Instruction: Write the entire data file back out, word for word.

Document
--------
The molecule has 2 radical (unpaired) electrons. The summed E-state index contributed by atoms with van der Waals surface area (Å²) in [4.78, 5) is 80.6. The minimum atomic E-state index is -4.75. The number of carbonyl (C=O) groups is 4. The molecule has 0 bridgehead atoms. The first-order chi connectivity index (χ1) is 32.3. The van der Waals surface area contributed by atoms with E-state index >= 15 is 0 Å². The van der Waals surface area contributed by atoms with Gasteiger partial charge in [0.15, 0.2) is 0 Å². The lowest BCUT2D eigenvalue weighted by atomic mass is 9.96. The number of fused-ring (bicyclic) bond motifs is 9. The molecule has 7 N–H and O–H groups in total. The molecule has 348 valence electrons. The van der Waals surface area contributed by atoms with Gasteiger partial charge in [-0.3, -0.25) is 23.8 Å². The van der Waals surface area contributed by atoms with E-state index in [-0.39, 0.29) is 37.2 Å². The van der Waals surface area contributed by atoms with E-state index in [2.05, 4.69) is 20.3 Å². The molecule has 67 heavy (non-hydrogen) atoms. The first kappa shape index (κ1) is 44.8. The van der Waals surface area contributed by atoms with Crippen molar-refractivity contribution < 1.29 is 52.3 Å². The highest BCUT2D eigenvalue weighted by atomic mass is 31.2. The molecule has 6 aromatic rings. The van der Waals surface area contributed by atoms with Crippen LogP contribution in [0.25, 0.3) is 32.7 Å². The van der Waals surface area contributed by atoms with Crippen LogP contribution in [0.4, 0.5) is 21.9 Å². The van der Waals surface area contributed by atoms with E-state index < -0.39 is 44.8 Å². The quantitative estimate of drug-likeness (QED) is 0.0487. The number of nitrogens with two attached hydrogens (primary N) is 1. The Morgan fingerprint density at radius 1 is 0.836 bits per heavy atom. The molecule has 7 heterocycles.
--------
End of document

The molecule has 2 radical (unpaired) electrons. The summed E-state index contributed by atoms with van der Waals surface area (Å²) in [4.78, 5) is 80.6. The minimum atomic E-state index is -4.75. The number of carbonyl (C=O) groups is 4. The molecule has 0 bridgehead atoms. The first-order chi connectivity index (χ1) is 32.3. The van der Waals surface area contributed by atoms with E-state index >= 15 is 0 Å². The van der Waals surface area contributed by atoms with Gasteiger partial charge in [0.15, 0.2) is 0 Å². The lowest BCUT2D eigenvalue weighted by atomic mass is 9.96. The number of fused-ring (bicyclic) bond motifs is 9. The molecule has 7 N–H and O–H groups in total. The molecule has 348 valence electrons. The van der Waals surface area contributed by atoms with Gasteiger partial charge in [-0.3, -0.25) is 23.8 Å². The van der Waals surface area contributed by atoms with E-state index in [-0.39, 0.29) is 37.2 Å². The van der Waals surface area contributed by atoms with E-state index in [2.05, 4.69) is 20.3 Å². The molecule has 67 heavy (non-hydrogen) atoms. The first kappa shape index (κ1) is 44.8. The van der Waals surface area contributed by atoms with Crippen molar-refractivity contribution < 1.29 is 52.3 Å². The highest BCUT2D eigenvalue weighted by atomic mass is 31.2. The molecule has 6 aromatic rings. The van der Waals surface area contributed by atoms with Crippen LogP contribution in [0.25, 0.3) is 32.7 Å². The van der Waals surface area contributed by atoms with Crippen LogP contribution in [0.4, 0.5) is 21.9 Å². The van der Waals surface area contributed by atoms with E-state index < -0.39 is 44.8 Å². The quantitative estimate of drug-likeness (QED) is 0.0487. The number of nitrogens with two attached hydrogens (primary N) is 1. The Morgan fingerprint density at radius 1 is 0.836 bits per heavy atom. The molecule has 7 heterocycles.